Brighter As She Goes
Updated: Jan 10
On my 14th birthday in 1995, I said, “Goodbye” to all my friends and promised to write. My parents boarded a jet with my baby brother and me to cross the pacific ocean. My dad took his first pastorate post-Bible Missionary Church on Big Island, Hawaii. He had worked for a few years as a church administrator, but was ready to lead a congregation again.
When people hear that I lived in Hawaii they always ask the same questions: Do you surf? Why aren’t you tan? What was it like?
The answer: I never learned to surf. Because I’m white. If I’m being honest, the 4 years of high school I spent in Hawaii were tough but extremely formational.
That first summer was the worst. I had several weeks of school work left. I was not cut out for home school. Too much time alone. The church my dad took over was small. I was the youth group.
When high school started in the fall, things improved some. I never felt like I fit in. Maybe that’s typical for a freshman. Although I attended a Christian school, it seemed like the only thing my classmates did for fun was drink and do drugs. I would eventually find my crew, Erin and Chrissy. We were a pretty nerdy threesome. I wore oversized overalls and Looney Tunes t-shirts.
A few weeks after our arrival, I sang in front of the church for the first time. It was a duet with my mom of “Softly and Tenderly.” I came in too early. I’m pretty sure the words came out like a whisper, “Sof…” I was mortified. Cried all week long, sure that everyone thought I was terrible.
Somewhere along the way I started to find my groove. My grandma Teale gifted me with an Alvarez classical guitar. “Now,” she said, “this guitar don’t play no devil’s music.”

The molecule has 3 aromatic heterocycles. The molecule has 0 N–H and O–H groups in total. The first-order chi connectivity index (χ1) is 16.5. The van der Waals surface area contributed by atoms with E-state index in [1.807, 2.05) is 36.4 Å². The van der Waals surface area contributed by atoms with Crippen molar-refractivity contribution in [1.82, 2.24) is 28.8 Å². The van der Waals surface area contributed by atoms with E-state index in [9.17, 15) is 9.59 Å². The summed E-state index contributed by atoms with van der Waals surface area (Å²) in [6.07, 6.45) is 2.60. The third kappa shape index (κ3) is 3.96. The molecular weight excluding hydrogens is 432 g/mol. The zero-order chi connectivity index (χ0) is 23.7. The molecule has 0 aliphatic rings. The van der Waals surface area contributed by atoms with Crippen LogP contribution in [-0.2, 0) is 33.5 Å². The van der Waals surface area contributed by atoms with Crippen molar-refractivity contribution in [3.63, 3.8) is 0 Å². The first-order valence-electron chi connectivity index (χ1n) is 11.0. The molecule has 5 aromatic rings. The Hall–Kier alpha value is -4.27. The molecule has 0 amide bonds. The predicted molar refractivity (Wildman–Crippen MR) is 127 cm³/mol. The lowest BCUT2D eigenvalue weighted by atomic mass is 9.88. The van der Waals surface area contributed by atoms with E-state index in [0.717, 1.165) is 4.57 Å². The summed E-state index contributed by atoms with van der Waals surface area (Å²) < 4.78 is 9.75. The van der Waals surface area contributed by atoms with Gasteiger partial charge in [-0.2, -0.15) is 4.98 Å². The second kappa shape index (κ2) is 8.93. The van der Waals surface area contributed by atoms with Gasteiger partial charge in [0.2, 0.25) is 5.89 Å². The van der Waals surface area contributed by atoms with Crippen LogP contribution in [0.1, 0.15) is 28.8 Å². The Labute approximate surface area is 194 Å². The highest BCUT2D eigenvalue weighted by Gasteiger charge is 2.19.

“Never grandma…” I said. I’m pretty sure she and I had different ideas about what that meant.
A few weeks later I was leading a song or two on Sunday morning. We still had our song leader with a hymnal. But now we were singing a couple of choruses too. Sometime later one of the church ladies would tell me, “You know when you first started playing you were really lousy, but now you’re much better.” Thank you?
At some point I felt like there needed to be a children’s church service. My mom and I worked on this together. Eventually, I got tired of not having a youth group, so I started one of those too.
I went to church camp every summer, all of them. I would attend high school camp and serve as a counselor at kids camp. Eventually they elected me to the district youth council. That meant I was flying to Maui or Oahu every couple of months.
The people in my dad’s congregation supported many of my crazy ideas. Like the church yard sale where we managed to raise a couple thousand dollars for my missions trip. Or the time I set up the bottom floor of the church like a haunted house for Halloween. One of the old men with eyes crossed, fake teeth popped out and a strobe light was insane! Of course there was a message about Jesus at the end.
That church in Hawaii was also where I would preach my first sermons. I was loved, nurtured and mentored into a leader. So much of who I am as a person was shaped and formed in all the best ways by my experiences there.
Recently I have been exploring other parts of the evangelical faith tradition. I knew in theory but hadn’t realized how the voices of women had been silenced until I began to hear their stories.
That’s why I wanted to take just a moment to celebrate the gift that the church gave me. I know that I’m not alone in this. I’ve met dozens of women who were encouraged to take leadership roles in the church and have done dynamic things. Although many have been silenced, the church has also allowed many women to find their voice. That was the case for me.